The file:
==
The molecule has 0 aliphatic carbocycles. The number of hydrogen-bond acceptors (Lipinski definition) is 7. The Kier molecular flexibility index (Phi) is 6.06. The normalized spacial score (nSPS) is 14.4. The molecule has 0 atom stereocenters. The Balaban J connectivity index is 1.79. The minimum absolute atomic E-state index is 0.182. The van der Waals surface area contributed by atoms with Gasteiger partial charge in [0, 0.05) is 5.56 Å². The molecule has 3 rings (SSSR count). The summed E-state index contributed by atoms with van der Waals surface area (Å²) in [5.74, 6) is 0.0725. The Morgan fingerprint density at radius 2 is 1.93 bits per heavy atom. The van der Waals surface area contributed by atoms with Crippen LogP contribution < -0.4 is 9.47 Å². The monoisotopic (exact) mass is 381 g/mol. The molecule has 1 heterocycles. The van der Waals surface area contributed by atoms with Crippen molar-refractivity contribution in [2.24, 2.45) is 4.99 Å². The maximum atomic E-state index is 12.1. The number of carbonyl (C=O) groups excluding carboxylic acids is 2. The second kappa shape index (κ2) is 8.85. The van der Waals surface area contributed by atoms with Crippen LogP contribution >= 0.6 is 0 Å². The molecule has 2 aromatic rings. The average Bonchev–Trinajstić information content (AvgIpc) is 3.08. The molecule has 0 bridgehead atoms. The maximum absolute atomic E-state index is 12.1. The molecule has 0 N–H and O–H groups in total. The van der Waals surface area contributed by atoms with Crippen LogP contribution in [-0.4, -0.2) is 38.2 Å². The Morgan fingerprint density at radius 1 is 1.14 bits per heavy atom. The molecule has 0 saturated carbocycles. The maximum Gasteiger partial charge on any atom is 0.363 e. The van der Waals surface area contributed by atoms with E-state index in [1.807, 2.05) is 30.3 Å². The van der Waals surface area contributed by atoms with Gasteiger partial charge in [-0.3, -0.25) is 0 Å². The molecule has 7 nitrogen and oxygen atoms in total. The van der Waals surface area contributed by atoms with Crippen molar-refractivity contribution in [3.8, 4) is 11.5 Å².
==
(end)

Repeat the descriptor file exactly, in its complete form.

The molecule has 0 aliphatic carbocycles. The number of hydrogen-bond acceptors (Lipinski definition) is 7. The Kier molecular flexibility index (Phi) is 6.06. The normalized spacial score (nSPS) is 14.4. The molecule has 0 atom stereocenters. The Balaban J connectivity index is 1.79. The minimum absolute atomic E-state index is 0.182. The van der Waals surface area contributed by atoms with Gasteiger partial charge in [0, 0.05) is 5.56 Å². The molecule has 3 rings (SSSR count). The summed E-state index contributed by atoms with van der Waals surface area (Å²) in [5.74, 6) is 0.0725. The Morgan fingerprint density at radius 2 is 1.93 bits per heavy atom. The van der Waals surface area contributed by atoms with Crippen LogP contribution < -0.4 is 9.47 Å². The monoisotopic (exact) mass is 381 g/mol. The molecule has 1 heterocycles. The van der Waals surface area contributed by atoms with Crippen molar-refractivity contribution in [2.24, 2.45) is 4.99 Å². The maximum atomic E-state index is 12.1. The number of carbonyl (C=O) groups excluding carboxylic acids is 2. The second kappa shape index (κ2) is 8.85. The van der Waals surface area contributed by atoms with Crippen LogP contribution >= 0.6 is 0 Å². The molecule has 2 aromatic rings. The average Bonchev–Trinajstić information content (AvgIpc) is 3.08. The molecule has 0 bridgehead atoms. The maximum absolute atomic E-state index is 12.1. The molecule has 0 N–H and O–H groups in total. The van der Waals surface area contributed by atoms with Crippen LogP contribution in [-0.4, -0.2) is 38.2 Å². The Morgan fingerprint density at radius 1 is 1.14 bits per heavy atom. The molecule has 0 saturated carbocycles. The maximum Gasteiger partial charge on any atom is 0.363 e. The van der Waals surface area contributed by atoms with E-state index in [1.807, 2.05) is 30.3 Å². The van der Waals surface area contributed by atoms with Gasteiger partial charge in [-0.3, -0.25) is 0 Å². The molecule has 7 nitrogen and oxygen atoms in total. The van der Waals surface area contributed by atoms with Crippen molar-refractivity contribution in [3.8, 4) is 11.5 Å².